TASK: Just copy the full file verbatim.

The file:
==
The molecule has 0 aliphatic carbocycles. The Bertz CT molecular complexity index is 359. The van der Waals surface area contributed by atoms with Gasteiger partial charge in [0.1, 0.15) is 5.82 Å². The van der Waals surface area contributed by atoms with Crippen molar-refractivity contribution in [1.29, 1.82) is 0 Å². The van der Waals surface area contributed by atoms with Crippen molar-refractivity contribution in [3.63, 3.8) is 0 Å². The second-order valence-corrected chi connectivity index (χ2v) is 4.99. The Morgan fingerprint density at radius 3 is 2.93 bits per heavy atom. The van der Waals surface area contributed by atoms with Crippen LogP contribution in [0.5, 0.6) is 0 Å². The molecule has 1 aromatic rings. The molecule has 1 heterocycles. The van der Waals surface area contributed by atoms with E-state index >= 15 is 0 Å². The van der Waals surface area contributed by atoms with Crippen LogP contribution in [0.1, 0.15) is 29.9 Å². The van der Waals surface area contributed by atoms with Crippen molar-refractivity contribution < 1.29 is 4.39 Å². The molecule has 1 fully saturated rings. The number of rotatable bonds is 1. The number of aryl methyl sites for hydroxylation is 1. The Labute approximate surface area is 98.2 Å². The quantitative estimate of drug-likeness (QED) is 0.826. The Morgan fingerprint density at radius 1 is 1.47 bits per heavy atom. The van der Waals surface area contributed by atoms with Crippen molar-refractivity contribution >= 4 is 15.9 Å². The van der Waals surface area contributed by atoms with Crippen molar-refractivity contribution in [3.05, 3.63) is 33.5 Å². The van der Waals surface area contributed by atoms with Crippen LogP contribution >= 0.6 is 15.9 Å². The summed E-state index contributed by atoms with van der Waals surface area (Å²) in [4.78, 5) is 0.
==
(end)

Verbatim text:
The molecule has 0 aliphatic carbocycles. The Bertz CT molecular complexity index is 359. The van der Waals surface area contributed by atoms with Gasteiger partial charge in [0.1, 0.15) is 5.82 Å². The van der Waals surface area contributed by atoms with Crippen molar-refractivity contribution in [1.29, 1.82) is 0 Å². The van der Waals surface area contributed by atoms with Crippen molar-refractivity contribution in [3.63, 3.8) is 0 Å². The second-order valence-corrected chi connectivity index (χ2v) is 4.99. The Morgan fingerprint density at radius 3 is 2.93 bits per heavy atom. The van der Waals surface area contributed by atoms with Crippen LogP contribution in [0.5, 0.6) is 0 Å². The molecule has 1 aromatic rings. The molecule has 1 heterocycles. The van der Waals surface area contributed by atoms with E-state index >= 15 is 0 Å². The van der Waals surface area contributed by atoms with Crippen LogP contribution in [0.1, 0.15) is 29.9 Å². The van der Waals surface area contributed by atoms with Crippen molar-refractivity contribution < 1.29 is 4.39 Å². The molecule has 1 fully saturated rings. The number of rotatable bonds is 1. The number of aryl methyl sites for hydroxylation is 1. The Labute approximate surface area is 98.2 Å². The quantitative estimate of drug-likeness (QED) is 0.826. The Morgan fingerprint density at radius 1 is 1.47 bits per heavy atom. The van der Waals surface area contributed by atoms with Crippen molar-refractivity contribution >= 4 is 15.9 Å². The van der Waals surface area contributed by atoms with Crippen molar-refractivity contribution in [3.05, 3.63) is 33.5 Å². The van der Waals surface area contributed by atoms with Crippen LogP contribution >= 0.6 is 15.9 Å². The summed E-state index contributed by atoms with van der Waals surface area (Å²) in [4.78, 5) is 0.